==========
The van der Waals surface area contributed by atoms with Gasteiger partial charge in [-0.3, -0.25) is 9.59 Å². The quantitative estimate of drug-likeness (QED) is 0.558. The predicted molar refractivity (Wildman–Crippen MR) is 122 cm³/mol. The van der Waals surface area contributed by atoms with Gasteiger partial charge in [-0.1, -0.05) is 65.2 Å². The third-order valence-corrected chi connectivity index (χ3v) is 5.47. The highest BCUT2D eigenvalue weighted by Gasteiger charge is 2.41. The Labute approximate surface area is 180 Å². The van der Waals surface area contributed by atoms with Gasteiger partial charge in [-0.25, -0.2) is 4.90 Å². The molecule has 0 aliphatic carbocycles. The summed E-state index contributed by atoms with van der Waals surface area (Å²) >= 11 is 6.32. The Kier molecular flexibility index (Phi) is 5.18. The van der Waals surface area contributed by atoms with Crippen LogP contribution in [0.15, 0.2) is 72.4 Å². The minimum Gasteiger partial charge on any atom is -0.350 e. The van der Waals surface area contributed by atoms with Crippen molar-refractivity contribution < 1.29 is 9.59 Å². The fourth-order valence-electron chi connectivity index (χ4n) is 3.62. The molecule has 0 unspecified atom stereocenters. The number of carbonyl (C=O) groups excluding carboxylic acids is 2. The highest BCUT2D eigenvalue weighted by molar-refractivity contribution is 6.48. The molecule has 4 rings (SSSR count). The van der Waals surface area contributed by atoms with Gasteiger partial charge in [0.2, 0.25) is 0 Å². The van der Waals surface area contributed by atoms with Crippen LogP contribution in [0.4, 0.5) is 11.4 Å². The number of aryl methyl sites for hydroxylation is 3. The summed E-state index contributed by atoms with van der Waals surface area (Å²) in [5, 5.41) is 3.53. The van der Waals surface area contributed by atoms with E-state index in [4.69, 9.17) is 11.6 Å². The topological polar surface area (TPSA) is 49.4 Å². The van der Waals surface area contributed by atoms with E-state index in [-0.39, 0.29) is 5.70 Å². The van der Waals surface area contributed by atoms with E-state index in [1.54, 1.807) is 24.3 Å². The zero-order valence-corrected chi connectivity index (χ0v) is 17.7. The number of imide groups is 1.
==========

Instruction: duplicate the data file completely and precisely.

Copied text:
The van der Waals surface area contributed by atoms with Gasteiger partial charge in [-0.3, -0.25) is 9.59 Å². The quantitative estimate of drug-likeness (QED) is 0.558. The predicted molar refractivity (Wildman–Crippen MR) is 122 cm³/mol. The van der Waals surface area contributed by atoms with Gasteiger partial charge in [-0.1, -0.05) is 65.2 Å². The third-order valence-corrected chi connectivity index (χ3v) is 5.47. The highest BCUT2D eigenvalue weighted by Gasteiger charge is 2.41. The Labute approximate surface area is 180 Å². The van der Waals surface area contributed by atoms with Gasteiger partial charge in [-0.25, -0.2) is 4.90 Å². The molecule has 0 aliphatic carbocycles. The summed E-state index contributed by atoms with van der Waals surface area (Å²) >= 11 is 6.32. The Kier molecular flexibility index (Phi) is 5.18. The van der Waals surface area contributed by atoms with Crippen LogP contribution in [0.15, 0.2) is 72.4 Å². The minimum Gasteiger partial charge on any atom is -0.350 e. The van der Waals surface area contributed by atoms with Crippen molar-refractivity contribution < 1.29 is 9.59 Å². The fourth-order valence-electron chi connectivity index (χ4n) is 3.62. The molecule has 0 unspecified atom stereocenters. The number of carbonyl (C=O) groups excluding carboxylic acids is 2. The highest BCUT2D eigenvalue weighted by molar-refractivity contribution is 6.48. The molecule has 4 rings (SSSR count). The van der Waals surface area contributed by atoms with Gasteiger partial charge in [0.2, 0.25) is 0 Å². The van der Waals surface area contributed by atoms with Crippen LogP contribution in [0.4, 0.5) is 11.4 Å². The number of aryl methyl sites for hydroxylation is 3. The summed E-state index contributed by atoms with van der Waals surface area (Å²) in [5, 5.41) is 3.53. The van der Waals surface area contributed by atoms with E-state index in [4.69, 9.17) is 11.6 Å². The topological polar surface area (TPSA) is 49.4 Å². The van der Waals surface area contributed by atoms with E-state index in [-0.39, 0.29) is 5.70 Å². The van der Waals surface area contributed by atoms with E-state index in [1.54, 1.807) is 24.3 Å². The zero-order valence-corrected chi connectivity index (χ0v) is 17.7. The number of imide groups is 1.